Could AI Solve Our
Fake News Problem?

Fake news runs rampant on the internet. Generating most of this fake content, bots prey on users scrolling for the next story worth retweeting or otherwise sharing. Fake news reaches an audience 35 percent greater than truthful stories do, according to researchers at the Massachusetts Institute of Technology. Luckily, many scientists and scholars are working to defeat internet bots and help users detect false stories.

Only in early development, artificial intelligence (AI) is changing the game for journalists and the dissemination of news. AI can detect false stories by scanning their use of statistics and syntax. Recently, Facebook—one of biggest platforms responsible for the spread of fake news—announced its new partnership with The Associated Press to identify false information and prevent it from reaching users. Google also announced plans for a “misinformation detector” browser extension that would immediately notify users upon detection of a suspect link. [Read Complete Article: Click Here]

Watch for a Deep Dive Investigation by Simpson Street Free Press reporter and editor Enjoyiana Nururdin: College Readiness: The Pros and Cons of Standardized Tests

Madison College “Scholars of Promise”
Program Expands

Thanks to the new “Scholars of Promise” program, 150 students at Madison Area Technical College have access to new opportunities. Created by Madison College along with University of Wisconsin-Madison, qualifying students who complete their associate degree will be admitted to UW-Madison, free of cost, to continue pursuing their education.

President of Madison College Dr. Jack Daniels and UW Chancellor Rebecca Blank finalized the groundbreaking decision.[Read Complete Article: Click Here]

Movie Review:

All the President's Men, Examining the Role of Journalism in Democracy

The role of journalism in society has changed drastically throughout the last couple decades. One event that contributed to this change is the Watergate scandal. The film All the President's Men focuses on the Watergate scandal, which brought down the presidency of Richard M. Nixon.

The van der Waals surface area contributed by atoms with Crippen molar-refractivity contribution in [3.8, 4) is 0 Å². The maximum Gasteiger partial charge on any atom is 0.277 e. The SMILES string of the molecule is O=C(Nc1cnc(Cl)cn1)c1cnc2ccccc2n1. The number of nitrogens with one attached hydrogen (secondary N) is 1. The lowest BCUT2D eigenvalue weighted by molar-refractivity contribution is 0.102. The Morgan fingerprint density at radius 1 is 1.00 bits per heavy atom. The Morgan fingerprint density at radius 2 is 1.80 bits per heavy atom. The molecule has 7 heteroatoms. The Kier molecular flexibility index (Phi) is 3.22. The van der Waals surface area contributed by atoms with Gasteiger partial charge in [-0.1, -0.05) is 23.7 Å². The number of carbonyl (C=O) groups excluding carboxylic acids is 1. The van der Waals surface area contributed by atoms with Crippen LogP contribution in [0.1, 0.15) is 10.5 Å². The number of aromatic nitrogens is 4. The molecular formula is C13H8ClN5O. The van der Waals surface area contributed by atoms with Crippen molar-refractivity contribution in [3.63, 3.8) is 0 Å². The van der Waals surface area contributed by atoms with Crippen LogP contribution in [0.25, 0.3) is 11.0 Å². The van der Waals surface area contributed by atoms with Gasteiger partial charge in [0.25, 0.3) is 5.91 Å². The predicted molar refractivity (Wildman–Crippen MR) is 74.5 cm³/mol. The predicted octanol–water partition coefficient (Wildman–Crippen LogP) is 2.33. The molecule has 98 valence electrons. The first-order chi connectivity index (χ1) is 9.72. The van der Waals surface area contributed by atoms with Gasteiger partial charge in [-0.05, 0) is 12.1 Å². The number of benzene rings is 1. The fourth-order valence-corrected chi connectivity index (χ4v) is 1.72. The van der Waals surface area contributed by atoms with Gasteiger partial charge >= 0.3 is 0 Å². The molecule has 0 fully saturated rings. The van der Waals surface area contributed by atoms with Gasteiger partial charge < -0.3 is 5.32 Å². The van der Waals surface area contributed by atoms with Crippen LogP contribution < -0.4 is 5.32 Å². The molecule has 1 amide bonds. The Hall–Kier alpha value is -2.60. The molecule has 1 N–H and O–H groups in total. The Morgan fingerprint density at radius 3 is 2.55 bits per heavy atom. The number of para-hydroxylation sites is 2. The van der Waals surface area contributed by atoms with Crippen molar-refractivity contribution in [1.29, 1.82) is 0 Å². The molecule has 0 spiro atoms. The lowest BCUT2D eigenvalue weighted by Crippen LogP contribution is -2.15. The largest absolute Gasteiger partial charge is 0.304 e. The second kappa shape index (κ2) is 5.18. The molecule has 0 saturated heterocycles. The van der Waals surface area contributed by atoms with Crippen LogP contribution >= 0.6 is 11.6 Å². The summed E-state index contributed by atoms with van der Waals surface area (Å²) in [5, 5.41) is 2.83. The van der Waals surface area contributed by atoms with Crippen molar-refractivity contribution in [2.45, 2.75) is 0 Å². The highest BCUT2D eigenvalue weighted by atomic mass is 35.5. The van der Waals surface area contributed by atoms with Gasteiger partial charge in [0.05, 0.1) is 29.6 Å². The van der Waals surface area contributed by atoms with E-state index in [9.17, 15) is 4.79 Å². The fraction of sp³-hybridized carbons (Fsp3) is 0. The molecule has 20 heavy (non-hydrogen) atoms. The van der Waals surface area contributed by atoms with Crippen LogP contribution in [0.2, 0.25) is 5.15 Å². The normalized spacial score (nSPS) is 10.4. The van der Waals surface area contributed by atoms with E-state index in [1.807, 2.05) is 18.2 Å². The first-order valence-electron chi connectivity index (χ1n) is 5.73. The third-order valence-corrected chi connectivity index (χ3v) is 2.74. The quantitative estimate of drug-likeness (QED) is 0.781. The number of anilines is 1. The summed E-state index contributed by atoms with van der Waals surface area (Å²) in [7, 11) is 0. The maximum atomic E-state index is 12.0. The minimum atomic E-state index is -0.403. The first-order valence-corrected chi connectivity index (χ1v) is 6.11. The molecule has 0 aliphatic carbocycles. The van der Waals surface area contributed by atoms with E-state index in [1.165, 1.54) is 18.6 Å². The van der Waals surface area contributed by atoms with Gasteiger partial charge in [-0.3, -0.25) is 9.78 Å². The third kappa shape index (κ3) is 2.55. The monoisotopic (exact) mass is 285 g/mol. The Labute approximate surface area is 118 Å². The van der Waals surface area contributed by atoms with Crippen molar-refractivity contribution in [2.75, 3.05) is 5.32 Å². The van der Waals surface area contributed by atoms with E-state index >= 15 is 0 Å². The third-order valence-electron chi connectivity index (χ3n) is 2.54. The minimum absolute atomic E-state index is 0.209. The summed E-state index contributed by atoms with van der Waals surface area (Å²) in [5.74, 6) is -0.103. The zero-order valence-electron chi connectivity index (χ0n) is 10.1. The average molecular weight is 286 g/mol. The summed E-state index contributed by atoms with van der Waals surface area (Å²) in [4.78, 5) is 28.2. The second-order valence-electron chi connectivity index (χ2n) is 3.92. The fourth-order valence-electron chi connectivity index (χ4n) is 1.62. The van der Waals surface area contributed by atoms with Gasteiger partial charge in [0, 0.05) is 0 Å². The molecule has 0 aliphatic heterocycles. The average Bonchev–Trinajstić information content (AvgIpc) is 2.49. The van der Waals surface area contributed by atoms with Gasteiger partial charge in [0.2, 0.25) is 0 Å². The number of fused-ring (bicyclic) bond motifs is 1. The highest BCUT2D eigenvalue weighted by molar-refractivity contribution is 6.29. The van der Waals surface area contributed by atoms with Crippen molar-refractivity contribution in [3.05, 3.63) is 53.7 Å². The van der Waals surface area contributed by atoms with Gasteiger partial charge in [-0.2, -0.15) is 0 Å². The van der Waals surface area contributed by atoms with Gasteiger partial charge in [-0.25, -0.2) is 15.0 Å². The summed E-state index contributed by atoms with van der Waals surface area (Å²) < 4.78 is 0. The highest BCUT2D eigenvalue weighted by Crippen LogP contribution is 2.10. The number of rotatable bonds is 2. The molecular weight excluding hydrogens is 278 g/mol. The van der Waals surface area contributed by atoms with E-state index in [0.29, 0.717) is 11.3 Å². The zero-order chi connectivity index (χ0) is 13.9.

Carl Bernstein and Bob Woodward, were the two journalists investigating the Watergate Scandal for The Washington Post. This all began when Bob Woodward covered what seemed to be a minor break-in at the Democratic Party National headquarters. Later it was revealed that the break-in at the Watergate office complex was only one small part of a much larger network of intelligence, one which conducted behind the scene activities and transactions. Many of the activities were illegal. [Read Complete Article: Click Here]

MMSD Response To Open Records Requests Called “Ugly”

[Para leer la versión en español de éste artículo, puedes visitar éste enlace]

Open records watchdogs and clean government advocates call responses by Madison school officials to open records inquires “ugly.”

A recent report distributed by the Wisconsin Freedom of Information Council and published in the Wisconsin State Journal says the Madison Metropolitan School District (MMSD) would not fulfill a request for information about public records without payment. Responding to a specific request, filed by the Wisconsin Institute for Law and Liberty (WILL), the Madison district required a payment of more than $1,000 to provide the requested information. [Read Complete Article: Click Here]

"Our history will be what we make it. If we go on as we are, then history will take its revenge and retribution will not limp in catching up with us. Just once in a while let us exalt the importance of ideas and information." -- Edward R. Murrow